Medical Screening of US-Bound Refugees
Iraqi Refugee Health Profile
Iraqi refugees who have been identified for resettlement in the United States receive additional medical assessments (Figure 5). As outlined below, some assessments occur several months prior to the refugees’ departure, and some occur immediately before departure to the United States.
* Class B1 TB refers to TB fully treated by directly observed therapy, or abnormal chest x-ray with negative sputum smears and cultures, or extrapulmonary TB.
A visa medical examination is mandatory for all refugees coming to the United States and must be performed according to the CDC’s Technical Instructions for visa medical examinations. The purpose of the medical examination is to identify applicants with inadmissible health-related conditions. Panel physicians, selected by Department of State consular officials, perform these examinations. CDC provides the technical oversight and training for the panel physicians. Information collected during the refugee visa medical examination is reported to CDC’s Electronic Disease Notification System (EDN) and is available to state health departments where the refugees are resettled. For refugee applicants, panel physicians must complete a US Department of State Vaccination Documentation Worksheet (DS-3025) if reliable documents are available.
In Jordan, a pre-departure medical screening is conducted approximately 3 weeks before departure for the United States for refugees previously diagnosed with class B1 tuberculosis (tuberculosis fully treated by directly observed therapy, or abnormal chest x-ray with negative sputum smears and cultures, or extrapulmonary tuberculosis). The screening includes a repeat physical examination with a focus on tuberculosis signs and symptoms, chest x-ray, and sputum collection.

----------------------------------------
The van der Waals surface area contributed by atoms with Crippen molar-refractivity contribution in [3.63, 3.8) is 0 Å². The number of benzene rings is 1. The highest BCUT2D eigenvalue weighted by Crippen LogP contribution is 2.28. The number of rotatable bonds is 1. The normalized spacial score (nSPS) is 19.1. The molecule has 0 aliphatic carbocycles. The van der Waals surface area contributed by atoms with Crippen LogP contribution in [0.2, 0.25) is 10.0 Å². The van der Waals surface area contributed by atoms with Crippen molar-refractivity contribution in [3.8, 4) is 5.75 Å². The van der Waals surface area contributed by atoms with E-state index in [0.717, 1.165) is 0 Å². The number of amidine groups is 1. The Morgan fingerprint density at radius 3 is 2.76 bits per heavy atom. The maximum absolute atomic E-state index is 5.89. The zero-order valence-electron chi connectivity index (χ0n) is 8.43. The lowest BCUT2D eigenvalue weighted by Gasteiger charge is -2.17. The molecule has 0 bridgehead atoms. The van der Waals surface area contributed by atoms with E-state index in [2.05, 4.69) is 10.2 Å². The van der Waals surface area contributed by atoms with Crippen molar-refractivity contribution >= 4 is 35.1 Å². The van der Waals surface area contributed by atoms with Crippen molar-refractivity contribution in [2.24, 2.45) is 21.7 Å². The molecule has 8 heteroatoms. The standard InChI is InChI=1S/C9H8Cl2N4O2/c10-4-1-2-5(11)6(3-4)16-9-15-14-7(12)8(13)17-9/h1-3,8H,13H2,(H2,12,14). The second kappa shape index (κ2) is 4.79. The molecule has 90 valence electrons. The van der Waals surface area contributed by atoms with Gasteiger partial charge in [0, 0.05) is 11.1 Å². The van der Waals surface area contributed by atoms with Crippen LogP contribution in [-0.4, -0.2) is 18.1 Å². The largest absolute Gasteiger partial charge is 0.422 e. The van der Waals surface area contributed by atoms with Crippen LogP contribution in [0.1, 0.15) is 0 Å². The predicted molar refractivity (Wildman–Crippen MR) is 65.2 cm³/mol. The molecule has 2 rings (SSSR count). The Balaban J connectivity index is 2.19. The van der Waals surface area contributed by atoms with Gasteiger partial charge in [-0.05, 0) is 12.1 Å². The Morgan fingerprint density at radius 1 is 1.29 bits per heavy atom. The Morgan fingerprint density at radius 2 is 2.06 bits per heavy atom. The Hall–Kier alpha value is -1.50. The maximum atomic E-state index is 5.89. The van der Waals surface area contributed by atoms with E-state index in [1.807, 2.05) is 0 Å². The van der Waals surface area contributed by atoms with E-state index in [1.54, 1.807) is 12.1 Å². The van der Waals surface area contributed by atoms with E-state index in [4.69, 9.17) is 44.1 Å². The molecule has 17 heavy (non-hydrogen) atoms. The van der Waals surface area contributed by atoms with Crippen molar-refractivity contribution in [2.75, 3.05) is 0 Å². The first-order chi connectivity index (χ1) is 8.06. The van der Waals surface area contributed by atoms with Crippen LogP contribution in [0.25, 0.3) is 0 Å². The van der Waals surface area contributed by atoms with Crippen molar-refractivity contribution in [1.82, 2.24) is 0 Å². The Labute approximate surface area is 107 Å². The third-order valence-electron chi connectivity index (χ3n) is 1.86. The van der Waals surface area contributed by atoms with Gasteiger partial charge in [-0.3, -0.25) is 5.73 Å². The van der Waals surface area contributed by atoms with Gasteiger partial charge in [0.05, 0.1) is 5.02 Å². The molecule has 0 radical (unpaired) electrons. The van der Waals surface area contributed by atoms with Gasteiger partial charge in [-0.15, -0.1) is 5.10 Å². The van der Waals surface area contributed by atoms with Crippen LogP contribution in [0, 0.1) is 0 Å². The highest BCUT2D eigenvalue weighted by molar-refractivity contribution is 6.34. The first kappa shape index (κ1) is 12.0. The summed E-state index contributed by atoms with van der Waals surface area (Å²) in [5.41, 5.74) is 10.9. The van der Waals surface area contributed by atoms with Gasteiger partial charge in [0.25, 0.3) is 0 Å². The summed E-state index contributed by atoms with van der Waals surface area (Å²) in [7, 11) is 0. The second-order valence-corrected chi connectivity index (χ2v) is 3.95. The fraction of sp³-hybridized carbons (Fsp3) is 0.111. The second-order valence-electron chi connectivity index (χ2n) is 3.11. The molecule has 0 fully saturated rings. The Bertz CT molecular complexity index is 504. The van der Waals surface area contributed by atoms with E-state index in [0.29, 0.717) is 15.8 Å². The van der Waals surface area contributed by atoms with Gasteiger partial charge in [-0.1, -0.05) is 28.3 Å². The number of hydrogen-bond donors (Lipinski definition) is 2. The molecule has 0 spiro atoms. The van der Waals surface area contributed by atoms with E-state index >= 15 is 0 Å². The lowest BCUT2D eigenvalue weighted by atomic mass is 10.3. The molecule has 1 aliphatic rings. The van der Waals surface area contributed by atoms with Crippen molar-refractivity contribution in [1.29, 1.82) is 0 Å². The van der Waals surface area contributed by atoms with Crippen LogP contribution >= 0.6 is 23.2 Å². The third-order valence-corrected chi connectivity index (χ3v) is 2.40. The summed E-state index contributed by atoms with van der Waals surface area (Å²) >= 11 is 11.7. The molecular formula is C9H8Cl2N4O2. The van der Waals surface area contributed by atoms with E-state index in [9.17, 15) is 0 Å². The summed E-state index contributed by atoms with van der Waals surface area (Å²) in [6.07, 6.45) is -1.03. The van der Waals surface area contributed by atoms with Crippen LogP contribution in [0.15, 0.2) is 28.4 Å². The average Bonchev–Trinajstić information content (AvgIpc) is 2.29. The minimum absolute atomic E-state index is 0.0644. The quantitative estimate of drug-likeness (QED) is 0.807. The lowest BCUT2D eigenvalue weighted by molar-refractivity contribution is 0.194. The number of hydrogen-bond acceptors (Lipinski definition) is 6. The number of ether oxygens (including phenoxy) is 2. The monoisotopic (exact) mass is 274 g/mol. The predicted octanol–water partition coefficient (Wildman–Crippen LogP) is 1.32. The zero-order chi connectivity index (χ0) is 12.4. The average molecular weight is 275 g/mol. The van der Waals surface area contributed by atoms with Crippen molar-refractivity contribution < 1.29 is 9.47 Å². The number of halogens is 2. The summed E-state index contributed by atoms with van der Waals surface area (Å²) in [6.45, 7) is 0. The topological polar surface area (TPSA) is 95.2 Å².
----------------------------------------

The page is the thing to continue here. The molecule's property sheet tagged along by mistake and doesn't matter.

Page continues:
IOM clinicians perform a pre-embarkation check within 24-48 hours of the refugee’s departure for the United States to assess fitness for travel and administer presumptive therapy for intestinal parasites.
Once refugees have arrived in the United States, CDC recommends that they receive a post-arrival medical screening (domestic medical examination) within 30 days after arrival. The Office of Refugee Resettlement (ORR) reimburses providers for screenings conducted during the first 90 days after the refugee’s arrival. The purpose of these more comprehensive examinations is to assess the refugee’s health conditions and to introduce him or her to the US health care system. CDC provides guidelines and recommendations, and state refugee health programs oversee and administer the domestic medical examinations. State refugee health programs or private physicians conduct the examinations. State refugee health programs determine who conducts the examinations within their jurisdiction, and most state refugee health programs collect the data from the screenings.